That thou so oft have boasted to retain?
EDGAR [Aside] My tears begin to take his part so much,
They'll mar my counterfeiting.
KING LEAR The little dogs and all, Tray, Blanch, and
Sweet-heart, see, they bark at me.
EDGAR Tom will throw his head at them. Avaunt, you curs!
Be thy mouth or black or white,
Tooth that poisons if it bite;
Mastiff, grey-hound, mongrel grim,
Hound or spaniel, brach or lym,
Or bobtail tike or trundle-tail,
Tom will make them weep and wail:
For, with throwing thus my head,
Dogs leap the hatch, and all are fled.
Do de, de, de. Sessa! Come, march to wakes and
fairs and market-towns. Poor Tom, thy horn is dry.
KING LEAR Then let them anatomize Regan; see what breeds
about her heart. Is there any cause in nature that
makes these hard hearts?
  [To EDGAR]
  You, sir, I entertain for one of my hundred; only I
do not like the fashion of your garments: you will
say they are Persian attire: but let them be changed.
KENT Now, good my lord, lie here and rest awhile.
KING LEAR Make no noise, make no noise; draw the curtains:
so, so, so. We'll go to supper i' he morning. So, so, so.
Fool And I'll go to bed at noon.
  [Re-enter GLOUCESTER]
GLOUCESTER Come hither, friend: where is the king my master?
KENT Here, sir; but trouble him not, his wits are gone.
GLOUCESTER Good friend, I prithee, take him in thy arms;
I have o'erheard a plot of death upon him:
There is a litter ready; lay him in 't,
And drive towards Dover, friend, where thou shalt meet
Both welcome and protection. Take up thy master:
If thou shouldst dally half an hour, his life,
With thine, and all that offer to defend him,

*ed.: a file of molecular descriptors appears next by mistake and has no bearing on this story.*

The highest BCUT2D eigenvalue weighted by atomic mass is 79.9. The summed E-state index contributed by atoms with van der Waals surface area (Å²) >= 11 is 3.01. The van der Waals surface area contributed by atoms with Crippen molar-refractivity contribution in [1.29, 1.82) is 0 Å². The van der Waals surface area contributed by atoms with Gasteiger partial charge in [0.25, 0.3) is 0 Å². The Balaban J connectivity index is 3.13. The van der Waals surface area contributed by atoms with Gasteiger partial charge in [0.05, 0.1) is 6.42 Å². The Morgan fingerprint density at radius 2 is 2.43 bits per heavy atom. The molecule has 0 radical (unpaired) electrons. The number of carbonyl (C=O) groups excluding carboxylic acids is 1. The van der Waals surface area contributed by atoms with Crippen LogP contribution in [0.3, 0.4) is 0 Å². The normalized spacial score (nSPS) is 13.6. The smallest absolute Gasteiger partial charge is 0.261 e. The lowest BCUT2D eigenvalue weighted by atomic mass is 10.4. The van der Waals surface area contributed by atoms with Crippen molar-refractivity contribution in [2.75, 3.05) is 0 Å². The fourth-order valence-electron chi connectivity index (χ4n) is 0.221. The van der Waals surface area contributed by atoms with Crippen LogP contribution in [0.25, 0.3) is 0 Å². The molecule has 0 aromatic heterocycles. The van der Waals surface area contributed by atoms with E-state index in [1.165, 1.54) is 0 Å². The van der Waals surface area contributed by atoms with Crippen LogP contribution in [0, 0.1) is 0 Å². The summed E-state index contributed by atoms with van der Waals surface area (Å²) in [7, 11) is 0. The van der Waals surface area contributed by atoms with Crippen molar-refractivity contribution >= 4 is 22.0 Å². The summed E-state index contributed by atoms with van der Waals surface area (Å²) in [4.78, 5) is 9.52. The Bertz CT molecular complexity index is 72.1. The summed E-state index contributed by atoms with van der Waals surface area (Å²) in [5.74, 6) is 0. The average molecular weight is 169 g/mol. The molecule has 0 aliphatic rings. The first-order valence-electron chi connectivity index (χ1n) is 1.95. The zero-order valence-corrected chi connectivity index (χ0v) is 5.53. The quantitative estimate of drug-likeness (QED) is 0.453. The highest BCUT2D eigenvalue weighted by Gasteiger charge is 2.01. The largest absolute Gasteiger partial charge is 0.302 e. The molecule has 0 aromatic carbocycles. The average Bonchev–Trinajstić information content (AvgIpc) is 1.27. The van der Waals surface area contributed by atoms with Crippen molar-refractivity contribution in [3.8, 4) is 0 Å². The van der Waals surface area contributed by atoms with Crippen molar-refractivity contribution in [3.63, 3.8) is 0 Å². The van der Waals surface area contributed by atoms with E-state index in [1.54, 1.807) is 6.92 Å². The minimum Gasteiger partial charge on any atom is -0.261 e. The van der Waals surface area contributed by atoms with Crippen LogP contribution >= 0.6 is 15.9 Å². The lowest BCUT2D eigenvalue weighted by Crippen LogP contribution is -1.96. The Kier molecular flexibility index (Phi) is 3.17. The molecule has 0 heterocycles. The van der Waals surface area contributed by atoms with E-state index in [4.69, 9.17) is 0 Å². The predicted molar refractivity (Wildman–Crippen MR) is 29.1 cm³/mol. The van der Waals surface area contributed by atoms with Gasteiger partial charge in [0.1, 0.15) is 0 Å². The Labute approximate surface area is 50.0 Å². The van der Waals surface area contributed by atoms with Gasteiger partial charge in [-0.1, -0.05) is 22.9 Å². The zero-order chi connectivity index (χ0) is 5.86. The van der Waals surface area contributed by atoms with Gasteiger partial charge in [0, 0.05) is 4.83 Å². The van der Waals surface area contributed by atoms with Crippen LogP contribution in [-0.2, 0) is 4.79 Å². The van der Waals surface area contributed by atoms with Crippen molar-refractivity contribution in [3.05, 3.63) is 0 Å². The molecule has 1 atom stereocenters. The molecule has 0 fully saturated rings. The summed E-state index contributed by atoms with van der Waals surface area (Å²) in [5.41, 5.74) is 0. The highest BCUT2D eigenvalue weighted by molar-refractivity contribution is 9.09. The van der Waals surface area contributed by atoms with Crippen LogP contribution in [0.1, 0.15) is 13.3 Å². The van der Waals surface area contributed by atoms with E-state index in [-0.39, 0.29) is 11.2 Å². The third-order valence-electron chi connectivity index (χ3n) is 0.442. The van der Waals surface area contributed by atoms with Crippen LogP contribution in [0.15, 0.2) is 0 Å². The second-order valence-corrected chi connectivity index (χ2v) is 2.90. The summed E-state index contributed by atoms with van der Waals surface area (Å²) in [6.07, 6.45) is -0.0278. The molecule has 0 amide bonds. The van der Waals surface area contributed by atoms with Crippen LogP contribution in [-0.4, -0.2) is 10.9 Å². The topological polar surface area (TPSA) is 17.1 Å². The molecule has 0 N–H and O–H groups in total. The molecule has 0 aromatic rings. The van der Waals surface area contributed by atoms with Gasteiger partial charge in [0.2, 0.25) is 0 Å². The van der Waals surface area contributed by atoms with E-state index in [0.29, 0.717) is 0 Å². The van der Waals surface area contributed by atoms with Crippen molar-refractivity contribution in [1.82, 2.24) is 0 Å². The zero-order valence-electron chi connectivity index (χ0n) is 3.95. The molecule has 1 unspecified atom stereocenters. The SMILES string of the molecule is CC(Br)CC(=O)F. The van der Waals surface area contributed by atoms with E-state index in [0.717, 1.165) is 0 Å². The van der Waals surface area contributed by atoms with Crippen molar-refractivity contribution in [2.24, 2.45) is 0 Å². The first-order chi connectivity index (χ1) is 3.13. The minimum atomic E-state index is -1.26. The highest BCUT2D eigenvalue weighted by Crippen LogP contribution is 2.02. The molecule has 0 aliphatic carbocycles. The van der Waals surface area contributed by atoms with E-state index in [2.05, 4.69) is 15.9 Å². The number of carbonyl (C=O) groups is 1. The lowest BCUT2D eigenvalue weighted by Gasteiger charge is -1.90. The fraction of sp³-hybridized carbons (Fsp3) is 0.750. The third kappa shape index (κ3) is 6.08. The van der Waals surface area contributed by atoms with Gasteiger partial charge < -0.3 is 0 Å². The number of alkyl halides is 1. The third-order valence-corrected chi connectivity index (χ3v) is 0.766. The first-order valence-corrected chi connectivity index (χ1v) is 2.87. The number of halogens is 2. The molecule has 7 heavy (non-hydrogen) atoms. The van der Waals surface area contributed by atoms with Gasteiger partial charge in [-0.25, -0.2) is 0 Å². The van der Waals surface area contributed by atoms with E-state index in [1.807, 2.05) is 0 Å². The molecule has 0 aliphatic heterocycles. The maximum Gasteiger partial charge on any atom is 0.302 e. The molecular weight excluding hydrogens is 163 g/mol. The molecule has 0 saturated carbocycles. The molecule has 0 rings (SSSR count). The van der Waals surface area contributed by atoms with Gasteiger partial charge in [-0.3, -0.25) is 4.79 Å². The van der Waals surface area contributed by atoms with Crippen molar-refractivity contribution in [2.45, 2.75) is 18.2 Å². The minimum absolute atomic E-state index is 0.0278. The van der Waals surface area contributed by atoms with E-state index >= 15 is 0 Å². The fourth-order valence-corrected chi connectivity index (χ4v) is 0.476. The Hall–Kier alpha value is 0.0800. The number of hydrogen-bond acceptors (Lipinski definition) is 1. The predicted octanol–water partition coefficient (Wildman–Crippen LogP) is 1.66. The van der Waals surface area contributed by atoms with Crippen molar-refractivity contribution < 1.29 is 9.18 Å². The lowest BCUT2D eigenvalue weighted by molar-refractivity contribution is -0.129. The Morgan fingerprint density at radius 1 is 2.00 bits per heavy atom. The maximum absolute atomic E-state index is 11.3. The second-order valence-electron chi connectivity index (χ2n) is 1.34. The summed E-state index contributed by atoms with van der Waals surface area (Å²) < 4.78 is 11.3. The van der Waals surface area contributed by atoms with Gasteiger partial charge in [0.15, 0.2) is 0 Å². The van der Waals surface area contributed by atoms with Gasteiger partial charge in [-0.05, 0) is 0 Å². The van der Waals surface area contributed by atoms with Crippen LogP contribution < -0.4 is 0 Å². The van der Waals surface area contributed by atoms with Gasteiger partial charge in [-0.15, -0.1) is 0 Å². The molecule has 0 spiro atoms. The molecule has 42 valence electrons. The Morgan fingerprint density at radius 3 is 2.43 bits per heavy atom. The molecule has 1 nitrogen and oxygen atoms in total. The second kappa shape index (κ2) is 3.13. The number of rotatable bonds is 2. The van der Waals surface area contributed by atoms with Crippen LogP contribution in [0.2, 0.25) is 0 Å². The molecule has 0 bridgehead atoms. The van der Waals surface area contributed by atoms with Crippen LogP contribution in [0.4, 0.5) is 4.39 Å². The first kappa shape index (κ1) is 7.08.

Stand in assured loss: take up, take up;
And follow me, that will to some provision
Give thee quick conduct.
KENT Oppressed nature sleeps:
This rest might yet have balm'd thy broken senses,
Which, if convenience will not allow,
Stand in hard cure.
  [To the Fool]
  Come, help to bear thy master;
Thou must not stay behind.
GLOUCESTER Come, come, away.
  [Exeunt all but EDGAR]
EDGAR When we our betters see bearing our woes,
We scarcely think our miseries our foes.
Who alone suffers suffers most i' the mind,
Leaving free things and happy shows behind:
But then the mind much sufferance doth o'er skip,
When grief hath mates, and bearing fellowship.
How light and portable my pain seems now,
When that which makes me bend makes the king bow,
He childed as I father'd! Tom, away!
Mark the high noises; and thyself bewray,
When false opinion, whose wrong thought defiles thee,
In thy just proof, repeals and reconciles thee.
What will hap more to-night, safe 'scape the king!
Lurk, lurk.
  [Exit]

 

To see other scenes from the show:

Full Text Act III, Scene 3 Gloucester's castle./Act III, Scene 4 The heath. Before a hovel.
Act I, Scene 1 King Lear's palace Act III, Scene 5 Gloucester's castle./Act III, Scene 6 A chamber in a farmhouse adjoining the castle.
Act I, Scene 2 The Earl of Gloucester's castle. Act III, Scene 7 Gloucester's castle.
Act I, Scene 3 The Duke of Albany's palace. Act IV, Scene 1 The heath.
Act I, Scene 4 A hall in the same. Act IV, Scene 2 Before Albany's palace.
Act I, Scene 5 Court before the same. Act IV, Scene 3 The French camp near Dover./Act IV, Scene 4 The same. A tent.
Act II, Scene 1 Gloucester's castle. Act IV, Scene 5 Gloucester's castle.
Act II, Scene 2 Before Gloucester's castle. Act IV, Scene 6 Fields near Dover.
Act II, Scene 3 A wood./Act II, Scene 4 Before Gloucester's castle. Act IV, Scene 7 A tent in the French camp.
Act III, Scene 1 A heath. Act V, Scene 1 The British camp near Dover.
Act III, Scene 2 Another part of the heath. Act V, Scene 2 A field between the two camps./Act V, Scene 3 The British camp near Dover.